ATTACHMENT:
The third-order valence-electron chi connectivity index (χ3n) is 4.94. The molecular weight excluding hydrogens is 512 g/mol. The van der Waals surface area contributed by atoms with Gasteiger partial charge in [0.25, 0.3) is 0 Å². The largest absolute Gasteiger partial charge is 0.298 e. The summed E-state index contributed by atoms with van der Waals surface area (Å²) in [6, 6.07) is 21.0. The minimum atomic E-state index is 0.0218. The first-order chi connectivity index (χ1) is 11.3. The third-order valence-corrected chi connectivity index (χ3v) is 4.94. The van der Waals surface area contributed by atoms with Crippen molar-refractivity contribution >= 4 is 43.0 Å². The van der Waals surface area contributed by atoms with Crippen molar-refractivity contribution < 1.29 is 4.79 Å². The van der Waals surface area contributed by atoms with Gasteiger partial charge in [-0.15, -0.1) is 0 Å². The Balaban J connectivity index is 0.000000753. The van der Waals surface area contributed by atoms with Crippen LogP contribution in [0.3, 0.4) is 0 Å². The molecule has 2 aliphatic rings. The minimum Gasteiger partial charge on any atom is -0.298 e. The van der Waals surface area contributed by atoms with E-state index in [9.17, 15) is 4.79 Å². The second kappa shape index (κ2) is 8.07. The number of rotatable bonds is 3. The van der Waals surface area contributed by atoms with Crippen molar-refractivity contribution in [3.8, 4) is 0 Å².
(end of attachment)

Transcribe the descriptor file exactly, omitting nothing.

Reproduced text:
The third-order valence-electron chi connectivity index (χ3n) is 4.94. The molecular weight excluding hydrogens is 512 g/mol. The van der Waals surface area contributed by atoms with Gasteiger partial charge in [0.25, 0.3) is 0 Å². The largest absolute Gasteiger partial charge is 0.298 e. The summed E-state index contributed by atoms with van der Waals surface area (Å²) in [6, 6.07) is 21.0. The minimum atomic E-state index is 0.0218. The first-order chi connectivity index (χ1) is 11.3. The third-order valence-corrected chi connectivity index (χ3v) is 4.94. The van der Waals surface area contributed by atoms with Crippen molar-refractivity contribution >= 4 is 43.0 Å². The van der Waals surface area contributed by atoms with Crippen molar-refractivity contribution < 1.29 is 4.79 Å². The van der Waals surface area contributed by atoms with Gasteiger partial charge in [-0.15, -0.1) is 0 Å². The Balaban J connectivity index is 0.000000753. The van der Waals surface area contributed by atoms with Crippen LogP contribution in [0.3, 0.4) is 0 Å². The molecule has 2 aliphatic rings. The minimum Gasteiger partial charge on any atom is -0.298 e. The van der Waals surface area contributed by atoms with E-state index in [9.17, 15) is 4.79 Å². The second kappa shape index (κ2) is 8.07. The number of rotatable bonds is 3. The van der Waals surface area contributed by atoms with Crippen molar-refractivity contribution in [3.8, 4) is 0 Å².